David Kramer brings a new musical to CT stage
“I found a reference to Orpheus McAdoo 10 years ago and a description of his 1890 visit to South Africa. Orpheus is the main character and impresario who brought the first African-American singing troupe on tour to our shores when whites predominated the stage in this country.”
Hailing from Virginia in the US, Orpheus was a qualified teacher from the first generation of freed slaves. His Jubilee Singers took the country by storm.
Kramer, who wrote the script, music and lyrics and is directing the show, explained the music of this genre.
“They took Negro spiritual (sacred music) and gave the world famous songs such as Swing Low, Sweet Chariot and Amazing Grace.
TV actor Aubrey Poo, who stars in several soapies, including Scandal, is cast in the role of Orpheus.
“It is a wonderful company of 14 actors and singers, mainly from Cape Town, with two from Johannesburg,” Kramer told SA Jewish Report.
The show runs at the Fugard Theatre, Cape Town from January 28 to February 21. Kramer says there are no plans at this stage to bring Orpheus to Johannesburg and the other main centres.
“It is a brand new musical and we will assess the box office success before there are further plans.”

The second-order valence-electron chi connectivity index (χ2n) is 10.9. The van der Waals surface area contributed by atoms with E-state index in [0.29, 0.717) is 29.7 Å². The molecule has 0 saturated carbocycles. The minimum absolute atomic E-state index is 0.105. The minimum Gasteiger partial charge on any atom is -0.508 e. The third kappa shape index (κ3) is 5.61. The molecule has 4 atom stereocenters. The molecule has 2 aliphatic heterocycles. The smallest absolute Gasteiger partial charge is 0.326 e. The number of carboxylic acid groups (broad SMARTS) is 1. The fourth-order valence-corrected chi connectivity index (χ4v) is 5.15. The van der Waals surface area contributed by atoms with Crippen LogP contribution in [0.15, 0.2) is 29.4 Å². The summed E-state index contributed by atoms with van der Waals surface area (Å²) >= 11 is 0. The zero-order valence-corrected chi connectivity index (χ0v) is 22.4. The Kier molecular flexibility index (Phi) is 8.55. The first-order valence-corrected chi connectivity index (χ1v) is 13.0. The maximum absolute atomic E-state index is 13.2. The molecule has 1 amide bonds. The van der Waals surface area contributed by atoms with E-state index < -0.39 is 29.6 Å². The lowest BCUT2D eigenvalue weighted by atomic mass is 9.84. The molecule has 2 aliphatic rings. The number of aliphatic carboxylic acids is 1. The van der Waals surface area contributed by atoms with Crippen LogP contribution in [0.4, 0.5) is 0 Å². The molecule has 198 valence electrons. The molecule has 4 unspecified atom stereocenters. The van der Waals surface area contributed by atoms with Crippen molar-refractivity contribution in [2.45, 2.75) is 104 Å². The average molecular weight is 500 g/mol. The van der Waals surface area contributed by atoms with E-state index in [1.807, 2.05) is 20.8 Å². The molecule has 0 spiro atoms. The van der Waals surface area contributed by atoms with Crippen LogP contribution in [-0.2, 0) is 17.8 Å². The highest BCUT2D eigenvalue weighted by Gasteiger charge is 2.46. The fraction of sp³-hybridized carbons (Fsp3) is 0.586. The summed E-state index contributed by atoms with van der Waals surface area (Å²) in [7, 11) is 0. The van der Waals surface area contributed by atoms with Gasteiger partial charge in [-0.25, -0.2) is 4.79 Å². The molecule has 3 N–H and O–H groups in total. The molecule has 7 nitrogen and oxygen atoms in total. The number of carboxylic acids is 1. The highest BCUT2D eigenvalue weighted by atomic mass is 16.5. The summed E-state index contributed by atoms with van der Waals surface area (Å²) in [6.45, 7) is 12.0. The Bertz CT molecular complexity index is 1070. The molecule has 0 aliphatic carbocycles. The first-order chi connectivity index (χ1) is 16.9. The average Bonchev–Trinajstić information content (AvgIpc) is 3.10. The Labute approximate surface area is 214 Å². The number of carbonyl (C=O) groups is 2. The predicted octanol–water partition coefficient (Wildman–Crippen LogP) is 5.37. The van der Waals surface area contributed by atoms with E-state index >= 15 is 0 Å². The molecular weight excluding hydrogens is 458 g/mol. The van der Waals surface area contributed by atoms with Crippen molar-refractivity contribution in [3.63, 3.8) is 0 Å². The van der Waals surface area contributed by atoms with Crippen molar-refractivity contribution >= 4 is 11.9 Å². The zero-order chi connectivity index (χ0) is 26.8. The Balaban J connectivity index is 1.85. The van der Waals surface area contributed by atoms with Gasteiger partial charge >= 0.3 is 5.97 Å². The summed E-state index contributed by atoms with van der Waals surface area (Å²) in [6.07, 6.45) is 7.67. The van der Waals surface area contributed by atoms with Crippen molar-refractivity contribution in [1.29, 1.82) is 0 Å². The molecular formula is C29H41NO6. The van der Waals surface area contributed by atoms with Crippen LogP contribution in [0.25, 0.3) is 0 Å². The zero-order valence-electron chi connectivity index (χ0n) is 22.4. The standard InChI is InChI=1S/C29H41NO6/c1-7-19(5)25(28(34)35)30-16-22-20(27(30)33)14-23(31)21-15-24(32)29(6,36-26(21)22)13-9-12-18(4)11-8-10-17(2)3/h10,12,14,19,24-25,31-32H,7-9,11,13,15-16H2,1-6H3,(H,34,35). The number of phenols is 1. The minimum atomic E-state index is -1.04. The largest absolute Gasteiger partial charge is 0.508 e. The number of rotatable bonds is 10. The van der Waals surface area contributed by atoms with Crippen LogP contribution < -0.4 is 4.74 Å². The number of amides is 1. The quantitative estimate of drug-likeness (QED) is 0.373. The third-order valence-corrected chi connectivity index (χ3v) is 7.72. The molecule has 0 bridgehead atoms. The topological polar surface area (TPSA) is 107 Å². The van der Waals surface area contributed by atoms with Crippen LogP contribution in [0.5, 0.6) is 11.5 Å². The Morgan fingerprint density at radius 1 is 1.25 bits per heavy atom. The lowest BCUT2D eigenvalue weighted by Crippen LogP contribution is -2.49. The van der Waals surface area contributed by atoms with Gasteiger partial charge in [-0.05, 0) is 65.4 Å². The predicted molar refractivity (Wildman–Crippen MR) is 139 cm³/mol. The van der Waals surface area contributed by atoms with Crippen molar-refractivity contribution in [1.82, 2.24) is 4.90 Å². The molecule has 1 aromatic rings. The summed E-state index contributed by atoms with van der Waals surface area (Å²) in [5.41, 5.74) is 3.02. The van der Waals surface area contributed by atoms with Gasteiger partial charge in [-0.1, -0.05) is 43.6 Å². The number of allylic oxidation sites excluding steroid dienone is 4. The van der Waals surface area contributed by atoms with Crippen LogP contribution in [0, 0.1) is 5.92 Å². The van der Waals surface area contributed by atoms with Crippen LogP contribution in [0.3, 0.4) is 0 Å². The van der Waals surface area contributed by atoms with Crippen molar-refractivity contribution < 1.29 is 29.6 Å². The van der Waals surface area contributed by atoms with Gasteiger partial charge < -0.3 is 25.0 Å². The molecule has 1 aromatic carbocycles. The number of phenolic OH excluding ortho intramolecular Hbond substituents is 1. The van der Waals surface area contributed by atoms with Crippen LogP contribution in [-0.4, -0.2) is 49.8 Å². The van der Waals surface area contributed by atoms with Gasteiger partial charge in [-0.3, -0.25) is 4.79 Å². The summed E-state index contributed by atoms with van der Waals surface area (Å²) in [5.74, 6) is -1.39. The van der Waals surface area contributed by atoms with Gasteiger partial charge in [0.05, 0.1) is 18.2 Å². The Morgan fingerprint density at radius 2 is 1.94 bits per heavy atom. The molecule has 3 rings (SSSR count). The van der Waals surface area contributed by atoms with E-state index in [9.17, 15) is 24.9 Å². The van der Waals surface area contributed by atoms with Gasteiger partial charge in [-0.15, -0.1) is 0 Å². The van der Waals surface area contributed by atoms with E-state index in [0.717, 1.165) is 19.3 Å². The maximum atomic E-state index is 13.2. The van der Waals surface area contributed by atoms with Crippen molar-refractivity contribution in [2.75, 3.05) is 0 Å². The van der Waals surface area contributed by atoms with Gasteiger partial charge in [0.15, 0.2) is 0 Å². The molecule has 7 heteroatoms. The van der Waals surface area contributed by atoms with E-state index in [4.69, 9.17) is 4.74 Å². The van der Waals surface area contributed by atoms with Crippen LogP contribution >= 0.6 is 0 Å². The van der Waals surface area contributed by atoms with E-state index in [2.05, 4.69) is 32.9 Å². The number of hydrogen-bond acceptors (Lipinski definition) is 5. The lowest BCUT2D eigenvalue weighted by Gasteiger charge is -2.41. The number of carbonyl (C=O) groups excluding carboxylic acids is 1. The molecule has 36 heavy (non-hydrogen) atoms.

Kramer was perhaps best known as the celebrity to endorse the long-running VW Microbus ad with his red velskoene, bicycle and guitar.
He has numerous box office hits to his credit, including his first musical District Six in collaboration with the late Taliep Petersen. The partnership ended in tragedy when Petersen was murdered. The two met in the mid-seventies at a folk concert at the University of Cape Town with Des and Dawn Lindberg.
Paying tribute to his friendship with Petersen, the Kramer Petersen Songbook was staged at Cape Town’s Baxter Theatre, produced by the theatre and Kramer’s wife Renaye, whom he knew since childhood in Worcester. Renaye still plays an active role in her husband’s work. Her parents, centenarian Louis Lange, now deceased, and his wife Joyce, were the last Jews in Worcester. Today no Jews live in the town.
Kramer himself was born in Worcester. His family name was originally Karabelnik, which his grandfather changed when he came to South Africa from Lithuania in 1899.
In his youth, Kramer had lessons with classical composer Cromwell Everson. He joined a local band, The Creeps, in the 1960s and went to England in 1971 to study textile design at Leeds University.
Back in Cape Town, he worked in the textile industry and in the seventies began his musical career, singing in folk clubs and campus concerts.
Kramer’s works are mainly stories and songs in Afrikaans and English about ordinary life in South Africa. There is humour, satire, but often, beneath that, a dark realism.
He has one platinum and several gold albums to his credit and in 2007 was awarded an honorary doctorate in literature from UCT.